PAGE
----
Periodic Reporting for period 1 - ColOpt (Collective effects and optomechanics in ultra-cold matter)
Reporting period: 2017-01-01 to 2018-12-31
Collective, nonlinear dynamics and spontaneous self-organization are abundant in nature, sciences and technology. Building on this interdisciplinary relevance, a particular novelty of ColOpt is the integration of classical and quantum self-organization. The research program focuses on collective interactions of light with laser-cooled cold and quantum-degenerate matter. We will explore innovative control of matter through opto-mechanical effects, identify novel quantum phases, investigate light transport in strongly scattering and disordered systems, enhance knowledge of long-range coupled systems and advance the associated trapping, laser and optical technologies, establishing new concepts in quantum information and simulation.
The relevance of this work for society emerges from four main strands and motivations;
1. To achieve a deeper understanding of non-equilibrium quantum systems is a mayor quest from a fundamental point of view, as this underpins our understanding of how quantum systems interface with each other and the classical world.
2. To build new Quantum Technologies on non-trivial quantum aspects as entanglement is potentially a way to provide a revolution in applications as secure communication, computation, material science and sensing.
3. To understand complex systems with nonlinear interactions, memory and feedback in physics and to foster the ability of transfer of this knowledge to more complex systems in biology, ecology, economy, …
4. To provide the skilful and responsible researchers, who are able to drive the technological innovation and have an understanding of potential impacts and can participate as informed citizens in societal discussions.
The work is organized in four scientific work packages with the objectives
1. To demonstrate novel self-organized spatial states of cold classical and quantum degenerate matter (WP1)
2. To implement novel trapping geometries and complex light fields for quantum information (WP2)
3. To advance collective scattering and coupled dipole dynamics in dense atomic samples (WP3)
4. To advance the supporting laser technology (WP4)
We launched the ambitious research projects addressing the scientific objectives of ColOpt. All projects are making good progress. We highlight the following results
1. Researchers from the CNRS identified and characterized experimentally spatio-temporal instabilities on large, dense clouds of atoms. The work has relevance to achieve large, high density atomic clouds for scattering experiments and quantum technologies but could serve also as laboratory test bed for large scale radiation induced structures in astrophysical context.
2. Researchers from the University of Strathclyde demonstrated that optomechanical structures and solitons in a cavity with cold atoms start to rotate as a whole, if the pump beam is not a simple, uniform plane wave but contains orbital angular momentum. This has relevance for transport properties in self-organized phases and for control of trapping atoms and potentially other nanoparticles.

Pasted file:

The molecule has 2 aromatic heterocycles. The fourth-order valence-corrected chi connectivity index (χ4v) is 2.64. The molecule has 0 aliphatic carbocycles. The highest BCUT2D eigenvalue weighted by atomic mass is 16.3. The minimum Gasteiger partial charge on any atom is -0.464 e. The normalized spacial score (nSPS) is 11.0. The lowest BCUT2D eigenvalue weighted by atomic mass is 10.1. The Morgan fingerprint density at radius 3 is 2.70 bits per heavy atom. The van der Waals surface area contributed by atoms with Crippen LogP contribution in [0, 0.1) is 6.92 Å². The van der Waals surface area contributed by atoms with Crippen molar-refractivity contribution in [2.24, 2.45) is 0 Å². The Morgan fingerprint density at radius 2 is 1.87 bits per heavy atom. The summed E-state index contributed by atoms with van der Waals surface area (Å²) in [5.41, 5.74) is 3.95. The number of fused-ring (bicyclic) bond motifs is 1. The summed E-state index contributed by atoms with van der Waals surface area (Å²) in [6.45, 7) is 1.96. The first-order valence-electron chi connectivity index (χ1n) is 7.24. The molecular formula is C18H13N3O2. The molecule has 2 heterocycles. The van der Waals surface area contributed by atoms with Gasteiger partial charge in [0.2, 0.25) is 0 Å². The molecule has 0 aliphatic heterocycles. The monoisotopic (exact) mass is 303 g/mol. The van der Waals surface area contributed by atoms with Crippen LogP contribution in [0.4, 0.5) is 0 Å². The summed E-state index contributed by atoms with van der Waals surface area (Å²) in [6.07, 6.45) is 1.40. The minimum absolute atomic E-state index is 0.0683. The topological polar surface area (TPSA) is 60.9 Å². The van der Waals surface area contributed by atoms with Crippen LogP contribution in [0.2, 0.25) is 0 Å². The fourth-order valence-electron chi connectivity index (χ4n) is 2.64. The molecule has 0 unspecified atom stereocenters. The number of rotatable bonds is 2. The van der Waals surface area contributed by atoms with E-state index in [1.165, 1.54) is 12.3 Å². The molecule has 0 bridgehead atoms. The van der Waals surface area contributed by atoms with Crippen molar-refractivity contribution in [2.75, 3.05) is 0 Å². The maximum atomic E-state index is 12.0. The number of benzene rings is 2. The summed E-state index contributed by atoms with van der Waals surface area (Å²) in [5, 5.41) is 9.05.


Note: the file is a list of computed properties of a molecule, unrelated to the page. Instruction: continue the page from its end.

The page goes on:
3. Researchers from the University of Milano studied the vibrational modes of a two atom “molecule”, in which the atoms are bound to each other by light forces. They demonstrate that long-term stability is only possible with an extra cooling mechanism. This has principle relevance for trapping and cooling schemes influenced or enabled by optical binding.
4. Resarchers from Toptica achieved good progress towards a miniaturized narrow-band diode laser. This is expected to make quantum sensors more robust, compact and less expensive to enable a broader uptake of quantum technologies.
Building on the training and the scientific workpackages, the dissemination and outreach activities delivered under WP7 are progressing as planned. The first publications with ESRs in coauthorship are published or submitted. 47% of papers are collaborative between ColOpt partners.
The long-term research vision of the ColOpt partners is to advance the fundamentals and applications of mesoscopic cold atom physics, out-of-equilibrium quantum physics and quantum technologies and the understanding of complex quantum systems considerably with the expected results to
1. Demonstrate novel phase transitions and quantum phases including supersolids and long-range coupled systems.
2. Advance out-of-equilibrium and nonlinear quantum physics in self-organized states and cavity cooling.
3. Demonstrate unprecedented control of matter via self-assembly and complex structured light field and provide a better understanding of optical binding.
4. Provide an understanding of transport properties of light in dense, disordered sample and the possibility of the complete suppression of transport (so-called Anderson localization).
5. Advance the underpinning technology by providing lasers and spatial light modulators with either higher performance or better usability and affordability.
Awareness of the need and benefits of connecting to different communities and in particular to the general public is an important aim of ColOpt. ERSs provided laymen descriptions of their projects on the ColOpt website. On the ColOpt Science Day all ESR engaged interactively with the public of all ages visiting the Glasgow Science Centre. A public evening lecture cosponsored by ColOpt with the title “Time, Einstein and the coolest stuff in the universe” explained ColOpt relevant subjects of laser cooling and Bose-Einstein condensation at a higher level to the interested public. ESRs took responsibility in running student chapters from OSA/EPS Young Minds and engaged further in outreach events including Girl’s day and career activities.